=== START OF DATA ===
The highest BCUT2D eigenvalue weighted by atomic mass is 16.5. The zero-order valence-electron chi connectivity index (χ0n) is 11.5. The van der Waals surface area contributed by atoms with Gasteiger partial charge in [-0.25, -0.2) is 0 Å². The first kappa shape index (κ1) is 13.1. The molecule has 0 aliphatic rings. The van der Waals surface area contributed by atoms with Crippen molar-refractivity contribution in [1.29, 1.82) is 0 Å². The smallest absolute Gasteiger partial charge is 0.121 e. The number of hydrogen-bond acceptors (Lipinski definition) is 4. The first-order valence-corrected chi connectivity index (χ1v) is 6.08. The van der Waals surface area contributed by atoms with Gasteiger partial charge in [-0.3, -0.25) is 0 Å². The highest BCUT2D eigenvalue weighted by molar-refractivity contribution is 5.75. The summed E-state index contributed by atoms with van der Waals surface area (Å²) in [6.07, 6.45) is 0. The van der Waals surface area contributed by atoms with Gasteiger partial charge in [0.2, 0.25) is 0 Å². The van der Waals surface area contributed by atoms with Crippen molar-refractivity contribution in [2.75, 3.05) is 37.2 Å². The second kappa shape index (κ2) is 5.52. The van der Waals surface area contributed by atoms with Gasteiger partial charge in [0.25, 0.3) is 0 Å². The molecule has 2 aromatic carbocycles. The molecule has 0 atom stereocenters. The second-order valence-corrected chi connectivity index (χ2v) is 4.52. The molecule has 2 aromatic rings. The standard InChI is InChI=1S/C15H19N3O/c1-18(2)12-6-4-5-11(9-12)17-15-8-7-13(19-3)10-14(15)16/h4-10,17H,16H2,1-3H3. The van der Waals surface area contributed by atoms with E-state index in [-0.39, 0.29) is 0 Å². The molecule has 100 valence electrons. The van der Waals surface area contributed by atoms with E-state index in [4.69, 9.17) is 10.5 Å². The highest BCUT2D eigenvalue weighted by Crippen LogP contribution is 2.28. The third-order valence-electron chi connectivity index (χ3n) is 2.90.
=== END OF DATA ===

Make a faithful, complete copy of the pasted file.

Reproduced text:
The highest BCUT2D eigenvalue weighted by atomic mass is 16.5. The zero-order valence-electron chi connectivity index (χ0n) is 11.5. The van der Waals surface area contributed by atoms with Gasteiger partial charge in [-0.25, -0.2) is 0 Å². The first kappa shape index (κ1) is 13.1. The molecule has 0 aliphatic rings. The van der Waals surface area contributed by atoms with Crippen molar-refractivity contribution in [1.29, 1.82) is 0 Å². The smallest absolute Gasteiger partial charge is 0.121 e. The number of hydrogen-bond acceptors (Lipinski definition) is 4. The first-order valence-corrected chi connectivity index (χ1v) is 6.08. The van der Waals surface area contributed by atoms with Gasteiger partial charge in [-0.3, -0.25) is 0 Å². The highest BCUT2D eigenvalue weighted by molar-refractivity contribution is 5.75. The summed E-state index contributed by atoms with van der Waals surface area (Å²) in [6.07, 6.45) is 0. The van der Waals surface area contributed by atoms with Gasteiger partial charge in [0.2, 0.25) is 0 Å². The van der Waals surface area contributed by atoms with Crippen molar-refractivity contribution in [2.75, 3.05) is 37.2 Å². The second kappa shape index (κ2) is 5.52. The van der Waals surface area contributed by atoms with Gasteiger partial charge in [0.25, 0.3) is 0 Å². The molecule has 2 aromatic carbocycles. The molecule has 0 atom stereocenters. The second-order valence-corrected chi connectivity index (χ2v) is 4.52. The molecule has 2 aromatic rings. The standard InChI is InChI=1S/C15H19N3O/c1-18(2)12-6-4-5-11(9-12)17-15-8-7-13(19-3)10-14(15)16/h4-10,17H,16H2,1-3H3. The van der Waals surface area contributed by atoms with E-state index in [-0.39, 0.29) is 0 Å². The molecule has 100 valence electrons. The van der Waals surface area contributed by atoms with E-state index in [4.69, 9.17) is 10.5 Å². The highest BCUT2D eigenvalue weighted by Crippen LogP contribution is 2.28. The third-order valence-electron chi connectivity index (χ3n) is 2.90.